Dataset-specific Instrument Name
high purity germanium (HPGe) gamma detectors
Generic Instrument Name
Gamma Ray Spectrometer
Generic Instrument Description
Instruments measuring the relative levels of electromagnetic radiation of different wavelengths in the gamma-ray waveband.

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R/V Polarstern
Start Date
End Date
MOSAiC (Multidisciplinary Drifting Observatory of the Study of Arctic Climate) was Polarstern expedition PS122, which started on September 20th 2019 in Tromsø (Norwegian). PS122 was a year-around expedition in the central Arctic Ocean and was divided into six legs (PS122/1 – PS122/6). The expedition finished on October 14th 2020 in Bremerhaven. Additional information can be found at:

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Project Information

Collaborative Research: Defining the Atmospheric Deposition of Trace Elements Into The Arctic Ocean-Ice Ecosystem During The Year-Long MOSAiC Ice Drift (MOSAiC)

Coverage: Central Arctic Ocean

NSF Award Abstract:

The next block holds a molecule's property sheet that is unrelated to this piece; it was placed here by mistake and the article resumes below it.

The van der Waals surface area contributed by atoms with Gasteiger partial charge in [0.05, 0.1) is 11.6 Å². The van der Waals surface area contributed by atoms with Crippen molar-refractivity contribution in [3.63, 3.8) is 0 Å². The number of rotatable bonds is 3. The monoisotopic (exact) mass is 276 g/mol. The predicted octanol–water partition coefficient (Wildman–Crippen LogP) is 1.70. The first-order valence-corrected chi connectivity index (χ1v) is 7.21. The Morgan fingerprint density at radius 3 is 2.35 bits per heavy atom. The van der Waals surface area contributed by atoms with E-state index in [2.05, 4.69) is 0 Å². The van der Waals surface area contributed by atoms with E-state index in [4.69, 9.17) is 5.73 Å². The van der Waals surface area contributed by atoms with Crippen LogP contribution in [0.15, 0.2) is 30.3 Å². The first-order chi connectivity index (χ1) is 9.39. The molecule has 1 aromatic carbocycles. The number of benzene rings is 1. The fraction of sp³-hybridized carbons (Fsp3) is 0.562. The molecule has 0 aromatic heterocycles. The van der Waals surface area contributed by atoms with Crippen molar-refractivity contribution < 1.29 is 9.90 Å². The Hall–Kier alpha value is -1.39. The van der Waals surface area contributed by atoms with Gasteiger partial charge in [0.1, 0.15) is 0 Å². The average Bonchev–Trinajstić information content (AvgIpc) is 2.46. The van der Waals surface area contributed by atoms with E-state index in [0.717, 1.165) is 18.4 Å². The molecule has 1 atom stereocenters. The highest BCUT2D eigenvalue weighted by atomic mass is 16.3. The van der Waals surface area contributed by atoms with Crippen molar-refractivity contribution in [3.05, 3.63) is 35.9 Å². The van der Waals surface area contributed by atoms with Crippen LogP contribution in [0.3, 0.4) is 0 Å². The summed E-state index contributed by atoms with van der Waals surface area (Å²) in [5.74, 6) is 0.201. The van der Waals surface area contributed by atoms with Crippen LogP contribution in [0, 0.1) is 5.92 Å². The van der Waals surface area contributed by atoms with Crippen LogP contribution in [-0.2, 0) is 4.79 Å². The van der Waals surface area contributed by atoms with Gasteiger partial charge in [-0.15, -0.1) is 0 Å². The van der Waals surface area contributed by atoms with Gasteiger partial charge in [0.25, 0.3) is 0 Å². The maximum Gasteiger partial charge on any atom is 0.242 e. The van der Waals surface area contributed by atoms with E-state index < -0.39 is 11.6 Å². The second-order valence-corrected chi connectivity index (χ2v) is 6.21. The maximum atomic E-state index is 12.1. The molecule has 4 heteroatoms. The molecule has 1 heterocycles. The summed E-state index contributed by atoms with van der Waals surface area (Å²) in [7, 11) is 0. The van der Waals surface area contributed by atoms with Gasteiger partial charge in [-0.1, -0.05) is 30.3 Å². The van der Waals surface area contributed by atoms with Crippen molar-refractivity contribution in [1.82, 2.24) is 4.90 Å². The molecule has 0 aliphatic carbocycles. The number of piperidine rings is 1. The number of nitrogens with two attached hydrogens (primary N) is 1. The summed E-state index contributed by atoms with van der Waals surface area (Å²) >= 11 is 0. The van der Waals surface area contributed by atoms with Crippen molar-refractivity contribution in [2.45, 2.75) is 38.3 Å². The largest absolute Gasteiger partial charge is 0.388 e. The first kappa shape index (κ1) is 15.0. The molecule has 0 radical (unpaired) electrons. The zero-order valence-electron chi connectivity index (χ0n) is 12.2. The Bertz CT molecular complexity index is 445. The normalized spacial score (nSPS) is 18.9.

This project will use a Beryllium 7 (7-Be) method in a year-long expedition as part of the international Multidisciplinary drifting Observatory for the Study of Arctic Climate (MOSAiC) expedition to assess the seasonal variability of aerosol deposition. This is the first modern opportunity for such a comprehensive study of the yearly depositional flux of trace elements (TEs) into the Arctic ocean/ice ecosystem. The combination of 7-Be and aerosol TE measurements has been shown to be an effective tool for estimating the atmospheric input of TEs in remote ocean regions where nearby land-based collection sites do not exist. The data generated in this work will be available to allow ground-truthing of models of aerosol deposition and atmospheric input of TEs. Atmospheric deposition is the dominant pathway by which anthropogenically-derived trace elements, especially mercury (Hg), enter the Arctic Ocean, and recent literature suggests that atmospheric deposition of biologically-essential trace elements such as iron (Fe) could play a major role in controlling biological productivity in the Arctic.